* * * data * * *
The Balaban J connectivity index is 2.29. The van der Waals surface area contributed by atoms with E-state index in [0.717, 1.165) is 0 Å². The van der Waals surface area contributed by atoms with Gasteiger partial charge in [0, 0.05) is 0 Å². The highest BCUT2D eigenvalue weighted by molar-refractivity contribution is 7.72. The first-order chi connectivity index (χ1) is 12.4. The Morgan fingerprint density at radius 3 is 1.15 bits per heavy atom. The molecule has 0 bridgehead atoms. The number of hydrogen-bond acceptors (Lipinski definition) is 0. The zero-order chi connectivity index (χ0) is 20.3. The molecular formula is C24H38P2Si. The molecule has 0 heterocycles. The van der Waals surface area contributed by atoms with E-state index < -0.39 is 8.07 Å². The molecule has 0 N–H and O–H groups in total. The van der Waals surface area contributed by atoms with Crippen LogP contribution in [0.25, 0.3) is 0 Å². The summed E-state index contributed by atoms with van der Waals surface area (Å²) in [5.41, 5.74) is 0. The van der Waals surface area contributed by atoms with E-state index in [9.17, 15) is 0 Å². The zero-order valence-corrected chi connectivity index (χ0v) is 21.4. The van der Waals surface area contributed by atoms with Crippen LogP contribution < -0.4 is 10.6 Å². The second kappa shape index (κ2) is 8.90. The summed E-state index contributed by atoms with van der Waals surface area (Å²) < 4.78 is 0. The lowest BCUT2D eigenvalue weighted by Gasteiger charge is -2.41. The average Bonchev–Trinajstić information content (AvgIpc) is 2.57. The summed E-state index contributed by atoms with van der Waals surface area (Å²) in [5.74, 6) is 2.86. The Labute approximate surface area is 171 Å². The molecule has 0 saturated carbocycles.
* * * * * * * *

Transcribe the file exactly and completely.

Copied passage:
The Balaban J connectivity index is 2.29. The van der Waals surface area contributed by atoms with E-state index in [0.717, 1.165) is 0 Å². The van der Waals surface area contributed by atoms with Gasteiger partial charge in [0, 0.05) is 0 Å². The highest BCUT2D eigenvalue weighted by molar-refractivity contribution is 7.72. The first-order chi connectivity index (χ1) is 12.4. The Morgan fingerprint density at radius 3 is 1.15 bits per heavy atom. The molecule has 0 bridgehead atoms. The number of hydrogen-bond acceptors (Lipinski definition) is 0. The zero-order chi connectivity index (χ0) is 20.3. The molecular formula is C24H38P2Si. The molecule has 0 heterocycles. The van der Waals surface area contributed by atoms with E-state index < -0.39 is 8.07 Å². The molecule has 0 N–H and O–H groups in total. The van der Waals surface area contributed by atoms with Crippen LogP contribution in [0.25, 0.3) is 0 Å². The summed E-state index contributed by atoms with van der Waals surface area (Å²) in [5.41, 5.74) is 0. The van der Waals surface area contributed by atoms with E-state index in [9.17, 15) is 0 Å². The zero-order valence-corrected chi connectivity index (χ0v) is 21.4. The van der Waals surface area contributed by atoms with Crippen LogP contribution < -0.4 is 10.6 Å². The second kappa shape index (κ2) is 8.90. The summed E-state index contributed by atoms with van der Waals surface area (Å²) < 4.78 is 0. The lowest BCUT2D eigenvalue weighted by Gasteiger charge is -2.41. The average Bonchev–Trinajstić information content (AvgIpc) is 2.57. The summed E-state index contributed by atoms with van der Waals surface area (Å²) in [5.74, 6) is 2.86. The Labute approximate surface area is 171 Å². The molecule has 0 saturated carbocycles.